SANTIAGO (Reuters) - Latin America’s biggest airlines warned of flight delays and diversions during the soccer World Cup in Brazil as travelers pour into the country’s already overcrowded airports, causing some fans to be late for matches or even miss them.
“The problem is going to be that you’re not going to have a place to land the plane, so you’re going to spend three hours flying in circles,” said Brazilian German Efromovich, who controls Colombian airline Avianca, at an air show in Santiago on Thursday.
“And then you fly to another city 300 kilometers away and put the passengers on a bus and they arrive to the game after it’s over.”
“Then let’s see what happens,” Efromovich said.
The carriers are concerned that fans will blame them for any logistical problems that cause them to miss games they have paid out hundreds of dollars to attend in the event which kicks off June 12.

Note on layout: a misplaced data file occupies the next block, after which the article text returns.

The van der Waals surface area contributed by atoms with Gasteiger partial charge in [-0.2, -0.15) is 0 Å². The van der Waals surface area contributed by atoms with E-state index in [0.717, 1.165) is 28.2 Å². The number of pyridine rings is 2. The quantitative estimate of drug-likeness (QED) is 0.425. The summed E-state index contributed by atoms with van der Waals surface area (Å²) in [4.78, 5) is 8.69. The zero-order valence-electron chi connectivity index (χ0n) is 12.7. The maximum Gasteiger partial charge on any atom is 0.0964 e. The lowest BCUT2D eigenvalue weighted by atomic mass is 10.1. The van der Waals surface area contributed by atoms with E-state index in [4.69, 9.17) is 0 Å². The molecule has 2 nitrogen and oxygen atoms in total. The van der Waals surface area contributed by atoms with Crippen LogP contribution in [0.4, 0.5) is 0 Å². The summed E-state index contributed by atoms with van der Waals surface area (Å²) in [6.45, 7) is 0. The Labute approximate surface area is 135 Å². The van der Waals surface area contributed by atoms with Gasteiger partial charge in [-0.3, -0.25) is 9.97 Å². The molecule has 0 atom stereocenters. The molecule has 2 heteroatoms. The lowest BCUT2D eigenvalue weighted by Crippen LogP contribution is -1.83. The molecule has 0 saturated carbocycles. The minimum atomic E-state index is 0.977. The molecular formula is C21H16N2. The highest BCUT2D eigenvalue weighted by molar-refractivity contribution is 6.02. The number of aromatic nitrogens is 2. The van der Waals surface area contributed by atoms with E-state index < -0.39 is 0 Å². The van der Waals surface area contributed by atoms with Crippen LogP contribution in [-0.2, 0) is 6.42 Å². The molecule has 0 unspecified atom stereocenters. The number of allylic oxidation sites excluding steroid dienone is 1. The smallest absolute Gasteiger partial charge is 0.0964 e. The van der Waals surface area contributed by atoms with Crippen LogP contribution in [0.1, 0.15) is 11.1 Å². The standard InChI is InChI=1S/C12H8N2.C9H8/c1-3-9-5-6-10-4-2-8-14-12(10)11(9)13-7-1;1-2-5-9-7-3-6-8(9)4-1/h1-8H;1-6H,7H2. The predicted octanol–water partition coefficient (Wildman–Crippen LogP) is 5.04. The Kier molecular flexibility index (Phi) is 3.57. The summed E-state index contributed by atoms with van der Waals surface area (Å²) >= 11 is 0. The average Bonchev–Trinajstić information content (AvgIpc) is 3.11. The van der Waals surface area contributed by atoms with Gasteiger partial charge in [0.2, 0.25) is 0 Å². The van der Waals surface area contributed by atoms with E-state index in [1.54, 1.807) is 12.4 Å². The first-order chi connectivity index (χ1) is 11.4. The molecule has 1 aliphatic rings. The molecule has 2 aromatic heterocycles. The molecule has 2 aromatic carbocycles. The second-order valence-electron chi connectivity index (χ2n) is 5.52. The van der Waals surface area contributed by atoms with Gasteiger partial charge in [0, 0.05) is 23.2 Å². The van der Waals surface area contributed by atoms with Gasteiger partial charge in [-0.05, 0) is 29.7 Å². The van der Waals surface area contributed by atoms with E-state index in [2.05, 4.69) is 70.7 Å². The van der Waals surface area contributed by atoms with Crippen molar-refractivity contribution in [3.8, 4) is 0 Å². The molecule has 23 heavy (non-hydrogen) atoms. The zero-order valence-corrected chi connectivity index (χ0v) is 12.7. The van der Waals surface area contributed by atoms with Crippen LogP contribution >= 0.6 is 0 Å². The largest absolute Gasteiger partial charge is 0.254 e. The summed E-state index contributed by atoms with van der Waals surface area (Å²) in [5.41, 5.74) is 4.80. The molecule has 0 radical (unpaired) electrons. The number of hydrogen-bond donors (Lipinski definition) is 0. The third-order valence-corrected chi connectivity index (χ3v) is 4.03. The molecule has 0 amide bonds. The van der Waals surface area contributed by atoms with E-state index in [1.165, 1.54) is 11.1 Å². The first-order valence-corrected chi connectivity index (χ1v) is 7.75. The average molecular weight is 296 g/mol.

“I don’t know who’s going to win the games, but the airlines are going to lose with the World Cup,” said Enrique Cueto, chief executive of the region’s largest carrier, LATAM Airlines.
“If you do things right with operations you can wind up with a draw,” he said. “You get it wrong and you don’t get to a game on time and you’ll soon see what you get.”
Airlines have already flagged concerns about potential fines from the Brazilian government over delayed flights and lost bags.
Many of Brazil’s biggest airports are running beyond capacity after years of neglect by state operator Infraero.
With the clock ticking down before kickoff in 2-1/2 months, Brazil’s busiest airport in Sao Paulo is still racing to finish a new terminal and other airports are preparing temporary tents to receive the influx of passengers.
“I think it’s going to cost the industry, but it’s OK, it’s going to be a wonderful spectacle,” said Cueto.
Reporting by Anthony Esposito and Felipe Iturrieta; Editing by Richard Chang